Date: 20 Aug 2007 12:25:13
From: Robert Harmon
Subject: Re: thoughts on pressure
No argument from me regarding that post Ken - far too many folks don't
treat their espresso machines with proper respect. Probably the same
folks that change the oil in their cars every 10,000 or 15,000 miles
or whenever the whim hits them.

In this regard, is there any difference between a $200 Gaggia Espresso
or a $4000 GS3? Or a $16,000 KIA or a $90,000 Mercedes? That has
nothing to do with pressure or it's effect on brewing espresso.

Any machine with an adjustable pressure should be adjusted to 9
atmospheres or as close as is possible. Machines without a pressure
adjustment will not brew as good a shot as one that can be adjusted.
This is based on empirical evidence I've gathered, as well as the
published statements of Ernesto Illy.

I've converted two Gaggia machines without OPV's into machines with
adjustable pressure. To my taste, there is a difference when the
pressure is set to 9 bar dynamically and the grind matched to that
pressure.

I believe this is because when Dr. Illy established the accepted
standard of 1 ml per second, it was based on a machine with an
adjusted dynamic pressure of 9 atmospheres pressing hot water through
certain sized particles. If the machine is pushing 11 bar through the
puck, the particle size will have to be smaller to achieve a 1 ml per
second shot. Wouldn't higher pressure pushing against smaller
particles result in over extracted coffee? Similarly, pressure of 8
bar would require a larger particle size to achieve the target of 1 ml
per second, resulting in under extracted coffee.

Since I don't have the equipment or inclination to duplicate the work
of Illy, I'll settle for my judgment & Ernesto Illy's published work.
Therefore, I say that pressure is just as important as temperature in
determining shot quality.

Robert Harmon
--
http://www.tinyurl.com/mb4uj - My coffee pages.

http://www.tinyurl.com/2tnv87 - My 'Guidelines For Newbies' page.

http://www.tinyurl.com/2cr3e2 - I have things for sale here.



On Aug 19, 4:43 pm, "Ken Fox"
<morceaudemerdeThisMerdeG...@hotmail.com > wrote:
> The fact that you can find 20 year old espresso machines for sale on ebay,
> that might work well with restoration, says nothing about what becomes of
> the typical machine. It is rare to find commercial machines in service in
> actual business locations after they reach a certain age, certainly less
> than 10 years. This is because the cost of the machine is a relatively
> small fraction of the cost of running a cafe or other business that uses
> commercial machines to make coffee drinks, and when you start paying for
> parts and labor to fix them as they age, it often is cheaper just to replace
> them. Some of these used commercial machines do get refurbished, but I have
> been to dealers who take trade ins and seen rows of machines in the back
> that are going out . . . . to the recycler or junkyard. They do not find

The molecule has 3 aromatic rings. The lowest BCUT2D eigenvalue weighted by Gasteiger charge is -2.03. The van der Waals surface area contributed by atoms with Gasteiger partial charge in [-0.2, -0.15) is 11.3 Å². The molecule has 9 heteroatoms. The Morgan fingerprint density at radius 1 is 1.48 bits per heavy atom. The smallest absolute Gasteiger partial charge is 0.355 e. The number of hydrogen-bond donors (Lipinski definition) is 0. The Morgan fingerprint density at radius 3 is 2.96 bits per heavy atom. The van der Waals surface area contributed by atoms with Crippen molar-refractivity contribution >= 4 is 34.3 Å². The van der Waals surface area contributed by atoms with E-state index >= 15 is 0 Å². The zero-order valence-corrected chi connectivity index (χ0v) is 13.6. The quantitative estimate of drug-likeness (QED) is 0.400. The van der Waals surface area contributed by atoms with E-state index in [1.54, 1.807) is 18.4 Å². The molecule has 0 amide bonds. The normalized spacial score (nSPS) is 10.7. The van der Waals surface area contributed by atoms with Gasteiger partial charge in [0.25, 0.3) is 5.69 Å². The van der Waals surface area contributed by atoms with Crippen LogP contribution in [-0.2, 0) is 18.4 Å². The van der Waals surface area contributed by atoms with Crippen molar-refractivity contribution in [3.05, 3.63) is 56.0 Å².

> repairing them to be economically reasonable in spite of the fact that
> someone such as yourself might be willing to spend tens or hundreds of hours
> without compensation doing it for yourself, as a hobby.
>
> With home machines there are certainly talented individuals who will keep
> their equipment running for very long periods of time, but a lot of such
> machines get tossed out in the trash or end up in the basement as never to
> be used again "spare machines" after a certain point.
>
> ken
>



 
Date: 19 Aug 2007 14:25:07
From:
Subject: Re: thoughts on pressure
On 19 A ustos, 23:27, Danny <da...@nospam.gaggia-espresso.com > wrote:
> yuvali...@gmail.com wrote:
> > Ristretto or lungo means different pressures..The barista adjusts the
> > pressure by grind (may be a little by tamping too). If the pressure is
> > regulated by an OPV, the ristretto may be extracted at the set OPV-
> > pressure.
>
> I believe you and I will never agree, probably because I don't think
> English is your native tongue (of course, I may be wrong), and your
> use of the word pressure differs from mine. Where I come from, we are
> talking about extraction rate - the pump operates at the same rate,
> and we obtain a shorter or longer shot by adjusting grind fineness
> (adjusting the tamp is cheating, and doesn't result in a true ristretto).
>
> My machines cannot adjust pressure, since they are spring lever
> machines, and will always operate at the tolerence, or design, of the
> spring (which happens to be a reducing pressure (force) since a spring
> doesn't have uniform force along it's length). I have no reason to
> suppose the pump machines I also use behave any differently.
>
> --
> Regards, Danny
>
> http://www.gaggia-espresso.com (a purely hobby site)
> (apparently bad grammar but I like it that way...)

Pressure is force per surface area and refers to the resistance in the
case of coffee extraction. If it's a spring lever machine, let the
filter empty there will be no pressure at all, just water coming out
at zero pressure. Let the coffee in the filter, more or less
resistance will yeald a ristretto or lungo or anything inbetween. The
spring will supply whatever pressure the coffee is asking for, except